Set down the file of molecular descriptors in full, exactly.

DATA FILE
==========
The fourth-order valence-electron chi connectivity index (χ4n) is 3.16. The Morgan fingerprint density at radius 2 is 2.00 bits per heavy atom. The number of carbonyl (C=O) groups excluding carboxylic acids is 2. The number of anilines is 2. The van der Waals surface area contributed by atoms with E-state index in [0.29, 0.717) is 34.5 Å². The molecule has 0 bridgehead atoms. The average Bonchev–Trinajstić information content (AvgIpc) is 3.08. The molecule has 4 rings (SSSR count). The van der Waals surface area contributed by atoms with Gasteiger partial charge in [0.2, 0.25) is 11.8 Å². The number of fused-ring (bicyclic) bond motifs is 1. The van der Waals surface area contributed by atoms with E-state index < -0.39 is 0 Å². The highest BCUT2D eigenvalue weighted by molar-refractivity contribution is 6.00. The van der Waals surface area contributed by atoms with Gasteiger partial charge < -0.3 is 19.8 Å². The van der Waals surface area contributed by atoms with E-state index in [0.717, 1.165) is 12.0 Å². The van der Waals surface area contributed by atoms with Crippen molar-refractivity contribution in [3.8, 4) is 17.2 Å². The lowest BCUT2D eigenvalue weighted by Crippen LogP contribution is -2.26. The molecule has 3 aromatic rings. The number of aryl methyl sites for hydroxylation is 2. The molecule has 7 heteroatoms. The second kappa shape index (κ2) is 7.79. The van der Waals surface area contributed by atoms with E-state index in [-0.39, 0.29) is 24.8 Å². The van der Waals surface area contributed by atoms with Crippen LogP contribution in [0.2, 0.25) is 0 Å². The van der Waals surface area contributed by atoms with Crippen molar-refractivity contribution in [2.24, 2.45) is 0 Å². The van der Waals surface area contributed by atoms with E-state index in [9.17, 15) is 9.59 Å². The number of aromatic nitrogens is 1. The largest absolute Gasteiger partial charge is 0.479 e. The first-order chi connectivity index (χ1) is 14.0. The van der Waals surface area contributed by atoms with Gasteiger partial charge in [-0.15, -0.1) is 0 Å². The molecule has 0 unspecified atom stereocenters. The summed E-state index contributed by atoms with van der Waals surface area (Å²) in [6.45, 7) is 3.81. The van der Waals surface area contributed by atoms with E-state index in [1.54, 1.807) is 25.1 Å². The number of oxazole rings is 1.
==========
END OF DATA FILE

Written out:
The fourth-order valence-electron chi connectivity index (χ4n) is 3.16. The Morgan fingerprint density at radius 2 is 2.00 bits per heavy atom. The number of carbonyl (C=O) groups excluding carboxylic acids is 2. The number of anilines is 2. The van der Waals surface area contributed by atoms with E-state index in [0.29, 0.717) is 34.5 Å². The molecule has 0 bridgehead atoms. The average Bonchev–Trinajstić information content (AvgIpc) is 3.08. The molecule has 4 rings (SSSR count). The van der Waals surface area contributed by atoms with Gasteiger partial charge in [0.2, 0.25) is 11.8 Å². The number of fused-ring (bicyclic) bond motifs is 1. The van der Waals surface area contributed by atoms with E-state index < -0.39 is 0 Å². The highest BCUT2D eigenvalue weighted by molar-refractivity contribution is 6.00. The van der Waals surface area contributed by atoms with Gasteiger partial charge < -0.3 is 19.8 Å². The van der Waals surface area contributed by atoms with E-state index in [0.717, 1.165) is 12.0 Å². The van der Waals surface area contributed by atoms with Crippen molar-refractivity contribution in [3.8, 4) is 17.2 Å². The lowest BCUT2D eigenvalue weighted by Crippen LogP contribution is -2.26. The molecule has 3 aromatic rings. The number of aryl methyl sites for hydroxylation is 2. The molecule has 7 heteroatoms. The second kappa shape index (κ2) is 7.79. The van der Waals surface area contributed by atoms with E-state index in [-0.39, 0.29) is 24.8 Å². The van der Waals surface area contributed by atoms with Crippen LogP contribution in [0.2, 0.25) is 0 Å². The van der Waals surface area contributed by atoms with Crippen molar-refractivity contribution in [2.24, 2.45) is 0 Å². The van der Waals surface area contributed by atoms with E-state index in [9.17, 15) is 9.59 Å². The number of aromatic nitrogens is 1. The largest absolute Gasteiger partial charge is 0.479 e. The first-order chi connectivity index (χ1) is 14.0. The van der Waals surface area contributed by atoms with Gasteiger partial charge in [-0.15, -0.1) is 0 Å². The molecule has 0 unspecified atom stereocenters. The summed E-state index contributed by atoms with van der Waals surface area (Å²) in [6.45, 7) is 3.81. The van der Waals surface area contributed by atoms with E-state index in [1.54, 1.807) is 25.1 Å². The number of oxazole rings is 1.